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Re: Has Soccer in the US Reached The Turning Point?

Post by Bears on 8/8/2017, 4:36 pm

Thanks. I've removed it.

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Re: Has Soccer in the US Reached The Turning Point?

Post by finish1 on 8/8/2017, 4:59 pm

Thanks everyone for sharing their personal stories and insights.

I was really excited to see Target make the move toward sponsoring professional soccer in the US. I agree their logo is a natural fit for our sport. After all is all about finishing and shooting on target!

Now, can they run merchandise through their stores and draw our buying power through the registers? The opportunities are limitless.

Are there any other seemingly perfect sponsors that aren't currently on board and driving television ad revenue?

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Re: Has Soccer in the US Reached The Turning Point?

Post by Number13 on 8/8/2017, 5:45 pm

allen04 wrote:

Peer pressure and perception; some other mother told my wife it was too bad our son wasn't athletic.  She assumed that was the only reason he wasn't playing football.

The old very nonPC joke goes something like:
Q: What's the hardest part about playing soccer?
A: Telling your parents that you're gay

There are some good athletes playing soccer. Some. There are a lot more good athletes who never try.

It's gaining ground.
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Re: Has Soccer in the US Reached The Turning Point?

Post by KOSoccer92 on 8/9/2017, 2:34 pm

Socceropath wrote:Pretty sure that link is for Lacrosse, not soccer.  But you bring up a good point, it's all about the money.  

I think we have made strides in the US, not sure if we've turned the corner because I'm not sure how we are defining the destination.  The most positive sign to me though is the access to soccer on TV.  I can catch the MLS on regional Fox, Premier League on NBC, La Liga on Bien Sports, Bundesliga on FS 1&2, and even Mexican league on Deportes (yes I will watch a game in Spanish even though I don't understand a word they're saying).  TV money moving forward is the key.  To me a true "turning point" would be for the MLS to sign a legit money contract with one of the major networks.  Until that time, the youth and even college ranks will continue to be largely self-funded.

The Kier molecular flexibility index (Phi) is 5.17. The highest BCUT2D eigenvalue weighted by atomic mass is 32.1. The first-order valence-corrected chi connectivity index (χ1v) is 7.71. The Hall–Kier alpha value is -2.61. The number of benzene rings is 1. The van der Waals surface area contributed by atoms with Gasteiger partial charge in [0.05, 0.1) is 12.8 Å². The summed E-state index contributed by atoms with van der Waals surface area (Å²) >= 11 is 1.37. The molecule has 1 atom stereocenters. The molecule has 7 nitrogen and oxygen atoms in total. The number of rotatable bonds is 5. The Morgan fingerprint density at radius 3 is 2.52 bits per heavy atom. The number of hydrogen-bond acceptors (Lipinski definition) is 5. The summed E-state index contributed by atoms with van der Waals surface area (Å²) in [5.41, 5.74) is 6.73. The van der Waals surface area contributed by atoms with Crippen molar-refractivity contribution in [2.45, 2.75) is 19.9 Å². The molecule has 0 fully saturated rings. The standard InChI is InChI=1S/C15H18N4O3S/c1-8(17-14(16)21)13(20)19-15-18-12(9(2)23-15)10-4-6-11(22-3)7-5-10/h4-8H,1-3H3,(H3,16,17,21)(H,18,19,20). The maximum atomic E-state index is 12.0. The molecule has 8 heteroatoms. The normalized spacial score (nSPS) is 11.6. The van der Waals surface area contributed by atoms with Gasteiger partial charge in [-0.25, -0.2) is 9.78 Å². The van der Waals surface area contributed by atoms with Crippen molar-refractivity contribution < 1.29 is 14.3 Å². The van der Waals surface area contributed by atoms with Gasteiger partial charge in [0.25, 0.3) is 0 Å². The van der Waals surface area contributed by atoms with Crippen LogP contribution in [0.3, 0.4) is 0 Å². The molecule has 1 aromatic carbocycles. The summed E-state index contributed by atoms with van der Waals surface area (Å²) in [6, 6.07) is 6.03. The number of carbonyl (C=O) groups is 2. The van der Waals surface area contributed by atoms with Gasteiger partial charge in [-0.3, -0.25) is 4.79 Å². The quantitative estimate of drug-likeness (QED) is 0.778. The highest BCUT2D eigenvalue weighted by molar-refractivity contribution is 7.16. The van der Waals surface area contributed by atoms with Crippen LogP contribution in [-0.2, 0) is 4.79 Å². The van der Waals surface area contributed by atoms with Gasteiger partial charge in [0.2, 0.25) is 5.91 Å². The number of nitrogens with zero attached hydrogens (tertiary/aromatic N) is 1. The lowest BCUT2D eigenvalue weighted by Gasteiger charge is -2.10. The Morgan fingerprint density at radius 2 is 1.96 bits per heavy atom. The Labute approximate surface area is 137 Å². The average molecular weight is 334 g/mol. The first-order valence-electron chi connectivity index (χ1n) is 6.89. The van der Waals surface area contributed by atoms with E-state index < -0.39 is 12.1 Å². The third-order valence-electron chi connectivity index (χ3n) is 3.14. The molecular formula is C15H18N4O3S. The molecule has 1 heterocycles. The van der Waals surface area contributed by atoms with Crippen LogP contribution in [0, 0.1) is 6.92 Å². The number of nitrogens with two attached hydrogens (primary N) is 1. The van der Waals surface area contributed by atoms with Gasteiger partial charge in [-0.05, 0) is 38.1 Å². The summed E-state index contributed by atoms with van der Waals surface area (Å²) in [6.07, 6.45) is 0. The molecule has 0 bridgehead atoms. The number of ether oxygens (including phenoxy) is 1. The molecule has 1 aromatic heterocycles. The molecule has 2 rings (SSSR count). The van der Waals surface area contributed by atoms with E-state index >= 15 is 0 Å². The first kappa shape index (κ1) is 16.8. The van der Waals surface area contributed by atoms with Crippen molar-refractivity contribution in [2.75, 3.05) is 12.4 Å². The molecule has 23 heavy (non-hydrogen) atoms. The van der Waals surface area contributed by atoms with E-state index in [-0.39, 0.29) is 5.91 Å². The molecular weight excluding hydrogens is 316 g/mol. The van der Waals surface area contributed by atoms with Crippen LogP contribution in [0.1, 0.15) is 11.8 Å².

You took the words right out of my mouth. The turning point will be when soccer starts receiving huge TV contracts that compete with the likes of the NFL, MLB, NBA. Those contracts will give the owners the financial capability of attempting to sign big name players in their prime.

I think it was a smart move for the MLS, not so much for the players, to bring over guys like the Dos Santos brothers and Carlos Vela. 3 players that can appeal to millions of fans in the U.S, as well as possibly create new MLS fans across the border.

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Re: Has Soccer in the US Reached The Turning Point?